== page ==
Theodore Roosevelt > New York > Page 77
Theodore Roosevelt (1858–1919).  New York.  1906.

Page 77
between them and Leisler, ending with a furious quarrel and the interchange of threats. The common folk at once made the cause of the recalcitrant wine merchant their own, and adopted him as their champion,—a position for which he was well fitted by his truculent daring and energy. Many wild stories were afloat as to the plots which were being concocted by the governmental officers, whom most of the citizens firmly believed to be under the influence of the Catholics, and in secret league with the fallen monarch. It was rumored, now that they were about to surrender the city to the French, now that they were plotting to procure an uprising of the Catholics and massacre of the Protestants. As the latter outnumbered the former twenty to one, this fear shows the state of foolish panic to which the people had been wrought; but foolish or not, their excitement kept rising, and they became more and more angry and uneasy.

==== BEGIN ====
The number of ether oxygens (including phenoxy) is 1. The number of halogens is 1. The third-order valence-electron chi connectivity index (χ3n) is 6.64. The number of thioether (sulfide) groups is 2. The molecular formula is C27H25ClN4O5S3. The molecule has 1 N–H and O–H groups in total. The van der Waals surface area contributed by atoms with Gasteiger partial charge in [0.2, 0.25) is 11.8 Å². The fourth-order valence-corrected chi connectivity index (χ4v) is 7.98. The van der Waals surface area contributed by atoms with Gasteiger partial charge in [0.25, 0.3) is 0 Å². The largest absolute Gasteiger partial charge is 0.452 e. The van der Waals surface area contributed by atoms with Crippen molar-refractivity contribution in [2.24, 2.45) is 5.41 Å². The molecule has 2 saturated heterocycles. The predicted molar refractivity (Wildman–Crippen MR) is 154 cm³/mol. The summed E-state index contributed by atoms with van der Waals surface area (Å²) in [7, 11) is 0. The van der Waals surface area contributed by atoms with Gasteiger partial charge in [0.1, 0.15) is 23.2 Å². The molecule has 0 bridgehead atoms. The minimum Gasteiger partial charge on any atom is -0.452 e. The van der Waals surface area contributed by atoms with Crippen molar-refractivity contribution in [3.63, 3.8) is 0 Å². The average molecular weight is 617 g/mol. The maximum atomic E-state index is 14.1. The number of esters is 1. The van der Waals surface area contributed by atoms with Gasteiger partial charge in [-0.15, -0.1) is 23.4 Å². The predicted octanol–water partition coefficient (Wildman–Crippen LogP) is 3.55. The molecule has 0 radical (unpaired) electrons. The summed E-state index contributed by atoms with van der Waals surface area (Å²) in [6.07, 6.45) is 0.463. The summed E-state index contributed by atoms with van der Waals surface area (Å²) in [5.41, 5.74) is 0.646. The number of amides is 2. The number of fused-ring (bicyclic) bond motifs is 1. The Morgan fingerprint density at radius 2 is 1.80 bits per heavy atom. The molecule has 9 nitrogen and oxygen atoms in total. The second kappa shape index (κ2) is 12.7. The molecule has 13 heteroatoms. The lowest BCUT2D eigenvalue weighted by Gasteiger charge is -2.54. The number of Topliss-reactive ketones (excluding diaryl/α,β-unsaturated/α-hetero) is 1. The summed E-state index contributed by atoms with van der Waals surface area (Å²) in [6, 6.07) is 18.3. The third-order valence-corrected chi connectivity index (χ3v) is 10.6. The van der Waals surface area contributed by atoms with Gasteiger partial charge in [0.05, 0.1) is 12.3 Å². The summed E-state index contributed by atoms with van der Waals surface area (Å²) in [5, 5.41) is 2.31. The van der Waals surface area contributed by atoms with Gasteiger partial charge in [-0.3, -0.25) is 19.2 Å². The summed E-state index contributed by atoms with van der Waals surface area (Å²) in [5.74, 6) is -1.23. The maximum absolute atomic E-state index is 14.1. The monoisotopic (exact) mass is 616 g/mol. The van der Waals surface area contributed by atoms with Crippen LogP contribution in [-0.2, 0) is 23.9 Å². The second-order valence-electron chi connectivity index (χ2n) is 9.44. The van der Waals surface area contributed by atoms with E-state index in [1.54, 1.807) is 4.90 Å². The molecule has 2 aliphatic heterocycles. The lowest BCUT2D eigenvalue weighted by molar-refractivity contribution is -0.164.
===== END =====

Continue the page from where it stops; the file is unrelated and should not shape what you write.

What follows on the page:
The outbreak was finally precipitated by a misunderstanding between the governing authorities and some of the trainbands; for the latter had been called in to assist the handful of regular troops who were on guard in the fort. The quarrel arose over a question of discipline between the lieutenant-governor and the militia officers. The former chafed under the suspicions of the citizens,—which he was perhaps conscious that he merited,



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